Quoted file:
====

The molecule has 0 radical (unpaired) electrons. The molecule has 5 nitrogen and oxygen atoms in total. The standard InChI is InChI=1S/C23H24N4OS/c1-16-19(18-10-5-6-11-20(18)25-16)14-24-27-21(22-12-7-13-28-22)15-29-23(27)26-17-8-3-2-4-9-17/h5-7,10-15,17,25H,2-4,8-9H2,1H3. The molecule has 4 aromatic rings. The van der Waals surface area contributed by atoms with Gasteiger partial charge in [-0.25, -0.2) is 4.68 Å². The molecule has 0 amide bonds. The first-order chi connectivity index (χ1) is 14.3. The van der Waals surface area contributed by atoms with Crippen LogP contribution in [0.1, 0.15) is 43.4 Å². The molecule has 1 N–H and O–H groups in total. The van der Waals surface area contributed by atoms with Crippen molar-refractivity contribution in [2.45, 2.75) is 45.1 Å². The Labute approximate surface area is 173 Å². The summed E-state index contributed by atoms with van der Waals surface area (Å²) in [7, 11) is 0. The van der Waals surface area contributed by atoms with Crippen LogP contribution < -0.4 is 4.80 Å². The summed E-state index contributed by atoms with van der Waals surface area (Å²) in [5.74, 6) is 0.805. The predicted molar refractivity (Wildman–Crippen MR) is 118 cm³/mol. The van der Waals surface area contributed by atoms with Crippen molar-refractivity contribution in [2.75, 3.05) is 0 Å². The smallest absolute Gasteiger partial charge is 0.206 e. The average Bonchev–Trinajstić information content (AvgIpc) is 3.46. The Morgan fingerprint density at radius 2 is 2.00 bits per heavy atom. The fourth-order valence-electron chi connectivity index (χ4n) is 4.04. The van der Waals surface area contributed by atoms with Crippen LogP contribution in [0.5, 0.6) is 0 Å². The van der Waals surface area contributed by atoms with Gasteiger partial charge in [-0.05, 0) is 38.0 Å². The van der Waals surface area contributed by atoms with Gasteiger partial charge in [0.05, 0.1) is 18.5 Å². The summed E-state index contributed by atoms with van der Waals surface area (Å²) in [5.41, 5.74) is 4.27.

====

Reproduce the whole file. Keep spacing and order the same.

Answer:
The molecule has 0 radical (unpaired) electrons. The molecule has 5 nitrogen and oxygen atoms in total. The standard InChI is InChI=1S/C23H24N4OS/c1-16-19(18-10-5-6-11-20(18)25-16)14-24-27-21(22-12-7-13-28-22)15-29-23(27)26-17-8-3-2-4-9-17/h5-7,10-15,17,25H,2-4,8-9H2,1H3. The molecule has 4 aromatic rings. The van der Waals surface area contributed by atoms with Gasteiger partial charge in [-0.25, -0.2) is 4.68 Å². The molecule has 0 amide bonds. The first-order chi connectivity index (χ1) is 14.3. The van der Waals surface area contributed by atoms with Crippen LogP contribution in [0.1, 0.15) is 43.4 Å². The molecule has 1 N–H and O–H groups in total. The van der Waals surface area contributed by atoms with Crippen molar-refractivity contribution in [2.45, 2.75) is 45.1 Å². The Labute approximate surface area is 173 Å². The summed E-state index contributed by atoms with van der Waals surface area (Å²) in [7, 11) is 0. The van der Waals surface area contributed by atoms with Crippen LogP contribution < -0.4 is 4.80 Å². The summed E-state index contributed by atoms with van der Waals surface area (Å²) in [5.74, 6) is 0.805. The predicted molar refractivity (Wildman–Crippen MR) is 118 cm³/mol. The van der Waals surface area contributed by atoms with Crippen molar-refractivity contribution in [2.75, 3.05) is 0 Å². The smallest absolute Gasteiger partial charge is 0.206 e. The average Bonchev–Trinajstić information content (AvgIpc) is 3.46. The Morgan fingerprint density at radius 2 is 2.00 bits per heavy atom. The fourth-order valence-electron chi connectivity index (χ4n) is 4.04. The van der Waals surface area contributed by atoms with Crippen LogP contribution in [0.5, 0.6) is 0 Å². The van der Waals surface area contributed by atoms with Gasteiger partial charge in [-0.05, 0) is 38.0 Å². The van der Waals surface area contributed by atoms with Gasteiger partial charge in [0.05, 0.1) is 18.5 Å². The summed E-state index contributed by atoms with van der Waals surface area (Å²) in [5.41, 5.74) is 4.27.